Neoplasms represent a constantly increasing threat for companion animals, requiring fast and reliable diagnostic techniques. In this context, cytology is a diagnostic tool widely applied to preliminarly investigate the nature of lesions observed in daily veterinary practice. Nevertheless, considered the limitations of cytology as well as the key role that a cytological diagnosis might cover for the clinical approach to each patient, estimation of the reliability of this technique represents a fundamental step. With this in mind, diagnostic accuracy studies can provide a proof of reliability of cytological results, when the latter are compared to the histopathological gold standard. With these premises, the main aim of the current Thesis was to evaluate the diagnostic accuracy of cytology applied to different round cell tumors and sarcomas currently representing a serious threat for the canine and feline species. Chapter 1 describes a study investigating the diagnostic accuracy of cytology in the evaluation of canine splenic neoplasm. To the best of our knowledge, our work was the first study conjunctively reporting overall accuracy, sensitivity, specificity, positive predictive value, and negative predictive value of cytology in the diagnosis of these lesions. Diagnostic accuracy indexes identified limitations of negative cytological results in excluding a dog to be truly free from neoplasia; however, high specificity and positive predictive value still highlighted cytology as a valuable tool in the diagnostic approach to splenic neoplasms. In Chapter 2 is described a study investigating interobserver agreement and diagnostic accuracy of cytology in the immunophenotype prediction of feline nodal lymphoma. Our results revealed a low inter-observer agreement and a low diagnostic accuracy in immunophenotype prediction, thus highlighting potential marked differences among laboratories and even among different cytologists within the same laboratory, and consequently the mandatory need of histopathology and immunohistochemistry for a correct interpretation of feline nodal lymphoma immunophenotype. Chapter 3 describes two studies focusing on the application of cytology in the evaluation of nodal metastasis of canine mast cell tumor (MCT). The preliminary investigations described in Section 1 focused on the quantification of mast cells in cytological nodal samples obtained from both non oncological dogs and MCT-bearing dogs, revealing that mast cell (MC) quantification in lymph node (LN) cytological samples obtained from the latter might be useful to determine the nodal metastatic status. Our findings further suggested that neither the sampling technique applied to collect cytological samples nor the quantification method applied to estimate the number of MCs, influence the number of nodal MCs observed. Section 2 describes a study investigating interobserver agreement and diagnostic accuracy of cytology in the evaluation of the metastatic status of lymph nodes obtained from MCT-bearing dogs. Specifically, the study investigated the diagnostic performance of the cytological interpretative system currently available in literature as well as that of 2 amendments of the latter (AM1 and AM1.2 system). Our results revealed that the AM1.2 system, which include MC quantification besides the cytological criteria reported in the previously published cytological interpretative system, could represent a valid alternative to the latter, being characterized by an almost overlapping interrater agreement, and sensibly higher accuracy and sensitivity without substantial changes of the other diagnostic accuracy indexes. Besides studies focusing on the diagnostic accuracy of cytology, the Addendum briefly describes the results of 2 research projects investigating viral oncolysis in a cell culture model of canine histiocytic sarcoma, performed by the Ph.D. candidate during his externship at the University of Veterinary Medicine of Hannover (TiHo Hannover, Germany).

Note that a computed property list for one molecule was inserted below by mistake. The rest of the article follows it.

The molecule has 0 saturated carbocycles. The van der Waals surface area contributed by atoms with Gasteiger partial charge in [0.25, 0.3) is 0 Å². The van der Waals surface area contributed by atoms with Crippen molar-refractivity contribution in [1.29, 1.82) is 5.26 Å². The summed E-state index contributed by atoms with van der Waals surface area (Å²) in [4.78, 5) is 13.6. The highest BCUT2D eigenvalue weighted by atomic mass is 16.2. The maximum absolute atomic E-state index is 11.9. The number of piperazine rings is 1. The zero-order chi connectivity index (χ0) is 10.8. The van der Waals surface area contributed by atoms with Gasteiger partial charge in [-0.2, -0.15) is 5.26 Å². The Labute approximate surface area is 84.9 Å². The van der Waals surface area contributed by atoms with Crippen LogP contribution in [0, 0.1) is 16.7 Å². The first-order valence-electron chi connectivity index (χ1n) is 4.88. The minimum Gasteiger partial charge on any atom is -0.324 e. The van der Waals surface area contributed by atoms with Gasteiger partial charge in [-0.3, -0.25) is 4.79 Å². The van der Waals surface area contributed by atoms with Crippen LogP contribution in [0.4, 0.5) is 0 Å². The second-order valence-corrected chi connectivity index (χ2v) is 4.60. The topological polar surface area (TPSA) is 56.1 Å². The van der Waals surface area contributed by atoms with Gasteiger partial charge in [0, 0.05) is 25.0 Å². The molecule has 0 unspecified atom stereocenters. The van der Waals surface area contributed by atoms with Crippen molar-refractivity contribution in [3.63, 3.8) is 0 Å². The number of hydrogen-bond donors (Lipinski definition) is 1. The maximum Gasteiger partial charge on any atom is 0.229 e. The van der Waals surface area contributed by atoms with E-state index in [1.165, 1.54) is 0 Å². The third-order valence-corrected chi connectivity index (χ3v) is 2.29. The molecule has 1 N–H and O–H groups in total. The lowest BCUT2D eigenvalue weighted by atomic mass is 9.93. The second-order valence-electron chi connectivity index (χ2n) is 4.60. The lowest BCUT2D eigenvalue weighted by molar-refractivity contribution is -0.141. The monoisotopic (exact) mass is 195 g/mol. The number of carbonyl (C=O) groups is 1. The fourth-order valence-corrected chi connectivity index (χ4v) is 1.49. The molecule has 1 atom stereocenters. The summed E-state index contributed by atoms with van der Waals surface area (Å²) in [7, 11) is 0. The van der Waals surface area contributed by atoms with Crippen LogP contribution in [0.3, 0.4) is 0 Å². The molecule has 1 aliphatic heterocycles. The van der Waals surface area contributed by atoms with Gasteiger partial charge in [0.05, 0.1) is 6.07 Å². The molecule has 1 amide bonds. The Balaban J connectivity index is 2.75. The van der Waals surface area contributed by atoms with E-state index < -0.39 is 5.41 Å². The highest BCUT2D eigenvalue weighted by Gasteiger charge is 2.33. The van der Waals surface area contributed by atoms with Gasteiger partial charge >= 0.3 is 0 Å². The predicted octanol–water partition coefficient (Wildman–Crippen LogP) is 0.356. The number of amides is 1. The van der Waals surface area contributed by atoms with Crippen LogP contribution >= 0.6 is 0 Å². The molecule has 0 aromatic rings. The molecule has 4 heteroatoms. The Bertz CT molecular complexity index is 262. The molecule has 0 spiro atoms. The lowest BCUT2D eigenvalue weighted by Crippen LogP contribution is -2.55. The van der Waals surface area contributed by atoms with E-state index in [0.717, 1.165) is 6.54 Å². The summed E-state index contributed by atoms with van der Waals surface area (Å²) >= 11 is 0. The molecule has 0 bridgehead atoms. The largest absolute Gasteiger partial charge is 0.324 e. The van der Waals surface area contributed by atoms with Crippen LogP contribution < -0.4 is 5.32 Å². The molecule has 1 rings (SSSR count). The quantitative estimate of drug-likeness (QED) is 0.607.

PATHOLOGY OF ROUND CELL TUMORS AND SARCOMAS: A DIAGNOSTIC AND CLINICALLY-ORIENTED APPROACH, WITH A FOCUS ON BASIC INVESTIGATION / M. Gambini ; tutor: C. Giudice ; phd course coordinator: V. Grieco. - : . Dipartimento di Medicina Veterinaria, 2021 Mar 30. ((33. ciclo, Anno Accademico 2020.